Grand National each-way betting explained

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In this section, I will be explaining what the term each-way betting means.

If you are a regular punter, this article may seem a bit silly, but for those who are not, it will hopefully explain everything to you in the easiest way possible without overcomplicating anything.

So what is an each-way bet?

An each-way bet is basically made up of two bets. Half of your stake goes on your selection to win, and the other half goes on your selection to finish within the placings offered by the bookmaker. Be aware that some bookmakers will offer more or fewer places for certain races, so it is worth shopping around.


For example, you place an each-way bet on a horse to win the Grand National at odds of 10/1, with the bookmaker offering four places at 1/5 of the odds. Say your horse finishes second, so let's have a look at how everything is broken down.

One half of your stake loses because the horse did not win the race.

The second half of your stake (£5) place bet wins because your horse finished within the placings offered by the bookmaker.

The 10/1 odds you took at the start now become 2/1 due to the each-way terms, which in this example are 1/5 of the odds.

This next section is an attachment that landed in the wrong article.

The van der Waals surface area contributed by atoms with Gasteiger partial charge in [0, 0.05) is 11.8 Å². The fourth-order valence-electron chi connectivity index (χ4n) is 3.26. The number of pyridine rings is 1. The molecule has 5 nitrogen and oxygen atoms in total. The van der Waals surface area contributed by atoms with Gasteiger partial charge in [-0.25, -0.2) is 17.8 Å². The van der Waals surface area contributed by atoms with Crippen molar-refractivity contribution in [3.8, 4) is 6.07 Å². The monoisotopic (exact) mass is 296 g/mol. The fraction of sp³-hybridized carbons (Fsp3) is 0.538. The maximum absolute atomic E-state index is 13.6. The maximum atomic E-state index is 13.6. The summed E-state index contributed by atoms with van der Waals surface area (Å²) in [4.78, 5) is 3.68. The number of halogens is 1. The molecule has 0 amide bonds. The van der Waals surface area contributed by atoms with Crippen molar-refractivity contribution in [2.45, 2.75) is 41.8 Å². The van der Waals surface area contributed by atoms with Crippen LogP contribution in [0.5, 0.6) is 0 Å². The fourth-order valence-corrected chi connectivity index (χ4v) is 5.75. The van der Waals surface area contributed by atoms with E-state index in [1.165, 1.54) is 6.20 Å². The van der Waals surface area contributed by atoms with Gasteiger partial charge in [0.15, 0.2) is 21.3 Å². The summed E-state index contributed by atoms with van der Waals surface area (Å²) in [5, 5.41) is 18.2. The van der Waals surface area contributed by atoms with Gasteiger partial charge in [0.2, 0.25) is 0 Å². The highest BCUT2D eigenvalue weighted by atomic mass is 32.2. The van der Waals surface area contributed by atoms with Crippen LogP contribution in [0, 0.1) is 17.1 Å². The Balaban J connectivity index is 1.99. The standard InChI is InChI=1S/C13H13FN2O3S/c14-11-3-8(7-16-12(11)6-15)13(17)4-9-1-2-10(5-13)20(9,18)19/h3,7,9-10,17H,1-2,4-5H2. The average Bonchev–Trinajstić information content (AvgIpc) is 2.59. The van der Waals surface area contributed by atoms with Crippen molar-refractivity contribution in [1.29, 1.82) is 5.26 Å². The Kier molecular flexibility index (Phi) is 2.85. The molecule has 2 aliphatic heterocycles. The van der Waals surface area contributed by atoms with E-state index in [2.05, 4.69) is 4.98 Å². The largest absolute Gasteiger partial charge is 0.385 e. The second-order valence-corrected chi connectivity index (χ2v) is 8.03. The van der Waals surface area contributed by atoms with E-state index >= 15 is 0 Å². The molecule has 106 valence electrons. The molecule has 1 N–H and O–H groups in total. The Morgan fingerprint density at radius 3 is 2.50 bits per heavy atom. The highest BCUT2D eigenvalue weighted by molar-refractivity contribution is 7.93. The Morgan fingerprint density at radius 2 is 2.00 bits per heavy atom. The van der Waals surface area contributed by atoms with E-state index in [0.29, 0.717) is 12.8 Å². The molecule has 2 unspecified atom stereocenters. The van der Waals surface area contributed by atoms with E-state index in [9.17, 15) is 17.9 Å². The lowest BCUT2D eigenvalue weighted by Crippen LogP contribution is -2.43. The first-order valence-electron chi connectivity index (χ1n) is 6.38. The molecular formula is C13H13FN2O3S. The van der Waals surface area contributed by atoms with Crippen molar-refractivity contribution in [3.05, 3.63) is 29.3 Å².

This means the second half of your stake wins at 2/1 as five, of course, goes into 10 twice; therefore, you receive £10 back as well as your stake, equalling a total return of £15.

The outcome if your horse was to win the race as an each-way bet

The 10/1 odds on the first half of your stake would return £55 (£50 profit and £5 stake)

You then would also win the place section of your bet, which is the second half of your stake, which as explained above, would equal £15

Therefore, your total return would be £70

If your horse finishes outside of the placings offered by the bookmaker, your entire bet is a loser, and the returns are zero.

When is it best to use each-way betting?

The answer I tend to give is that most races offer three places at 1/5 of the odds and for anything below 5/1, I'd avoid placing each way. If a horse places at 5/1, you are at least covering your stake, and anything bigger than 5/1, you are making a profit.

I hope this guide helps you understand the term each way betting, if you are still struggling to understand it feel free to post in the comments and I will happily answer any questions.

Related Topics: Racing Tips Aintree

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